Luxury Swiss watch maker Hot lens Originally started in 2004, but has gone quiet over the last few years as the operation seems to have slowed down a lot. Owned by the same people who own it H. Moser & Cie. In Schaffhausen, Hotlens never really went away, and today, the company is re-emerging with a new look and new leadership. The brand is now run by a watchmaker (as opposed to a businessman) and I think that decision makes a lot of sense for a brand like this. I haven’t corresponded with him yet, but in the near future, in 2022, the recently appointed Mr. I look forward to interviewing Samuel Hoffman. For now, let’s take a look at one of the brand’s new limited-edition pieces: the Hotlens Linear Series 1, which features a one-of-a-kind jumping hour mechanism, as well as a flying tourbillon.
Let’s start by talking about the movement, because almost all HotLens watches have novel displays of the day and focus on those kind of unusual takes on traditional mechanical watchmaking. The Linear Series 1 features a movement that will, without a doubt, make it into future HotLens watches called the Caliber D50. The movement was designed in collaboration with Geneva-based Aghenor and combines a distinctive time display with automatic winding and a flying tourbillon-based control system. Tourbillon System H. Moser & Cie. Looks like the ones in the watches, so I don’t think Aghenor does all the moving. Instead, I believe that the specialist company is probably more involved in the time display system, built on the base that Hautlence’s industrial base can produce.
The D50 movement is an interesting system and has the advantage of not having to be too compact, making some of these more intuitive display concepts possible. The movement consists of 239 parts and operates at 3Hz with a power reserve of 72 hours. You can see part of the movement and the large automatic rotor through the sapphire crystal window on the caseback. On the front, the time is displayed by hours and minutes, while the seconds are indicated by a spinning tourbillon. The linear Series 1 dial represents the minutes in a relatively traditional manner via a circular dial, the jumping hours mechanism is where things get interesting and reveals how this model hearkens back to the original Hotlens concept from nearly two decades ago. Hours are indicated vertically by a linear jumping marker scale. A small white marker sits next to the current hour and jumps to the next full position when the hour changes. In the center of the dial you can see the blued steel arm that moves the marker, which moves up and down throughout the day.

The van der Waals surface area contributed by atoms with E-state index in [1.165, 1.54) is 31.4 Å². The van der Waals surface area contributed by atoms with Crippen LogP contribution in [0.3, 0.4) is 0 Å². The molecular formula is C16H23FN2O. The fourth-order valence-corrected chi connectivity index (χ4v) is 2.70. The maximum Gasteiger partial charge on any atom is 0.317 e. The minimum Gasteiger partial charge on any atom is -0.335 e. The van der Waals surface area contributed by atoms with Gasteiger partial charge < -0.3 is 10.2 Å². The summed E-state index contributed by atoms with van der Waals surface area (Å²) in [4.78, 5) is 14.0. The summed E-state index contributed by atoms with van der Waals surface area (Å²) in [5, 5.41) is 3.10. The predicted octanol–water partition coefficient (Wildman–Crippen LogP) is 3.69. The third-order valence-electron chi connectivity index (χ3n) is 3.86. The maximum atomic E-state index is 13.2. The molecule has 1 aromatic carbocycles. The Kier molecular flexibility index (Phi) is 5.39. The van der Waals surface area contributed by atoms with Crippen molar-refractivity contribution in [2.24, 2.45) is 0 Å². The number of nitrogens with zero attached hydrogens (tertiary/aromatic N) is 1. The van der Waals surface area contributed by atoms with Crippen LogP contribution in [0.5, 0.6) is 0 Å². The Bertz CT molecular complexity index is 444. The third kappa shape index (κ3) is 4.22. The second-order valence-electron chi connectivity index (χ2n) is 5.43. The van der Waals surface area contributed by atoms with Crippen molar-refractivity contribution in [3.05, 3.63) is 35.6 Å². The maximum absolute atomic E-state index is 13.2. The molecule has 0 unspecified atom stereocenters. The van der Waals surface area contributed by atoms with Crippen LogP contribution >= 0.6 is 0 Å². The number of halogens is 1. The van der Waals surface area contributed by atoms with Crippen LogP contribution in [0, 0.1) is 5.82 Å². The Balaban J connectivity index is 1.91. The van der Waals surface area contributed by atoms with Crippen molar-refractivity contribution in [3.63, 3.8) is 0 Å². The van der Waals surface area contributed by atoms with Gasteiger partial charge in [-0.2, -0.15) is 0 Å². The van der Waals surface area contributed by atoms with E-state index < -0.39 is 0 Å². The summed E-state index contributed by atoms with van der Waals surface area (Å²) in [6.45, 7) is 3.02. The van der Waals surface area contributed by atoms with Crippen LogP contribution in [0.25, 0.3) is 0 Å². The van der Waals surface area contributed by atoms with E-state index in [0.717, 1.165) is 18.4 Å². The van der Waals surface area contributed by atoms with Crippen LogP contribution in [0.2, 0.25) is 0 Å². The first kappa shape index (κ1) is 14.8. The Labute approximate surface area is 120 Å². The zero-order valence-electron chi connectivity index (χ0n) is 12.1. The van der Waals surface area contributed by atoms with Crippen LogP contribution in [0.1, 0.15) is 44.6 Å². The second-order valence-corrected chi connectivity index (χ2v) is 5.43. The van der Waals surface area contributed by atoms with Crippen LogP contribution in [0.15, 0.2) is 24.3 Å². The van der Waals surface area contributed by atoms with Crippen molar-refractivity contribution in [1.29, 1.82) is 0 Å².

I love the dial layout and how the minutes are indicated on a special sapphire crystal semi-circle ring with clear white minute markers. However, the absence of markers about 1/3 of the way around the ring with the tourbillon window hurts my eyes a bit. I think the same visual effect could be achieved with a transparent disc on the tourbillon window as well. Gone are the days when tourbillon mechanisms were as important and exotic as they once were, and with the watch hobbyist community interested in how much they value horological effectiveness, I think it’s a smart move to implement a hotlens full minute-marker display. Maybe it will show up in Hotlens Linear Series 2 or Series 3.
Another feature that typifies past Hautlence watches is the “TV screen-style” case shape. It is also back, but in a more modernized form that is very comfortable on the wrist. The steel case is quite wide at 50.8mm, but not too “tall” at 43mm lug-to-lug. The case itself is 11.9mm-thick and feels pretty thin on the wrist (all things considered). I appreciate the 100m water resistance and the use of a nicely shaped sapphire crystal with beveled edges on the dial. Although the case is quite wide, it still has the trendy “side bezels”, which look like a minute repeater slider on the left side of the case but are just a decorative element.
On the wrist, the heft of the Hautlence Linear Series 1 isn’t too bad if you wear it against your body, which is possible with the very high-quality integrated rubber strap (blue here). But the strap was a bit long for me and I couldn’t get it to fit securely. Hautlence probably has shorter straps for people like me with smaller wrists, so if you’re interested in this piece but are concerned about ensuring a good fit, ask the company about it.
It would be nice to see HotLens back on the scene with some updated brand character. The company always strives to be the most modern/futuristic face of H. Moser & Cie and it will be interesting to see how it develops. At the moment, I think most watches are high-end and exotic. It feels a bit like when Angelus Restarted under La Joux-Perret. I look forward to seeing where the high-end Swiss brand goes today. This special version of the Hautlence Linear Series 1 is called the reference AD50-ST00 and is a limited edition of just 28 pieces. There is a retail price $64,900 USD. Learn more on the Hautlence watches website here.